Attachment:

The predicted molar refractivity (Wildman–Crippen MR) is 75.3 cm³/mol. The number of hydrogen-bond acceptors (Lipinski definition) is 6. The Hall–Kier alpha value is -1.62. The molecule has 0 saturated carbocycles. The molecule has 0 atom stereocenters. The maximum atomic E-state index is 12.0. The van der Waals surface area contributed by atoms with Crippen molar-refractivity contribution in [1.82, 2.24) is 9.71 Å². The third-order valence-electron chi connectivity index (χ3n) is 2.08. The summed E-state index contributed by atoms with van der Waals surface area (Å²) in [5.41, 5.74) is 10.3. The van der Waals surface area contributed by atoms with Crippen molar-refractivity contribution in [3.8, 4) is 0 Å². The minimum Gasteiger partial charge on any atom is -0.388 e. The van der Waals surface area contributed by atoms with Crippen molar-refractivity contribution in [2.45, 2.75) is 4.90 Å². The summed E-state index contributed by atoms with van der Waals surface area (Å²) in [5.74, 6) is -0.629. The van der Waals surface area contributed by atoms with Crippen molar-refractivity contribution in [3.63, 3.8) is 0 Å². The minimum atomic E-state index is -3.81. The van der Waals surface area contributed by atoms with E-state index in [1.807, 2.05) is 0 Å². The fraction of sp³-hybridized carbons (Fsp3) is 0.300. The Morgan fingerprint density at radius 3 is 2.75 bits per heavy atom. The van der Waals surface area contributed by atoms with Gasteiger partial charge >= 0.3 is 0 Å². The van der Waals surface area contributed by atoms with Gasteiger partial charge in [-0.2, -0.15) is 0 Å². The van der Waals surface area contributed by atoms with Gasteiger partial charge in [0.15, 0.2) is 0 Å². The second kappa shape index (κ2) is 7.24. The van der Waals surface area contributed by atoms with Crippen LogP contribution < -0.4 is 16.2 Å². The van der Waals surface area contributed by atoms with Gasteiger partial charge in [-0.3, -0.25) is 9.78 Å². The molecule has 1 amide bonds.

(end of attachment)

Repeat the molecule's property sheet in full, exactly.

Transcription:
The predicted molar refractivity (Wildman–Crippen MR) is 75.3 cm³/mol. The number of hydrogen-bond acceptors (Lipinski definition) is 6. The Hall–Kier alpha value is -1.62. The molecule has 0 saturated carbocycles. The molecule has 0 atom stereocenters. The maximum atomic E-state index is 12.0. The van der Waals surface area contributed by atoms with Crippen molar-refractivity contribution in [1.82, 2.24) is 9.71 Å². The third-order valence-electron chi connectivity index (χ3n) is 2.08. The summed E-state index contributed by atoms with van der Waals surface area (Å²) in [5.41, 5.74) is 10.3. The van der Waals surface area contributed by atoms with Crippen molar-refractivity contribution in [3.8, 4) is 0 Å². The minimum Gasteiger partial charge on any atom is -0.388 e. The van der Waals surface area contributed by atoms with Crippen molar-refractivity contribution in [2.45, 2.75) is 4.90 Å². The summed E-state index contributed by atoms with van der Waals surface area (Å²) in [5.74, 6) is -0.629. The van der Waals surface area contributed by atoms with Crippen molar-refractivity contribution in [3.63, 3.8) is 0 Å². The minimum atomic E-state index is -3.81. The van der Waals surface area contributed by atoms with E-state index in [1.807, 2.05) is 0 Å². The fraction of sp³-hybridized carbons (Fsp3) is 0.300. The Morgan fingerprint density at radius 3 is 2.75 bits per heavy atom. The van der Waals surface area contributed by atoms with Gasteiger partial charge >= 0.3 is 0 Å². The van der Waals surface area contributed by atoms with Gasteiger partial charge in [-0.2, -0.15) is 0 Å². The van der Waals surface area contributed by atoms with Gasteiger partial charge in [0.15, 0.2) is 0 Å². The second kappa shape index (κ2) is 7.24. The van der Waals surface area contributed by atoms with Crippen LogP contribution < -0.4 is 16.2 Å². The van der Waals surface area contributed by atoms with Gasteiger partial charge in [-0.3, -0.25) is 9.78 Å². The molecule has 1 amide bonds.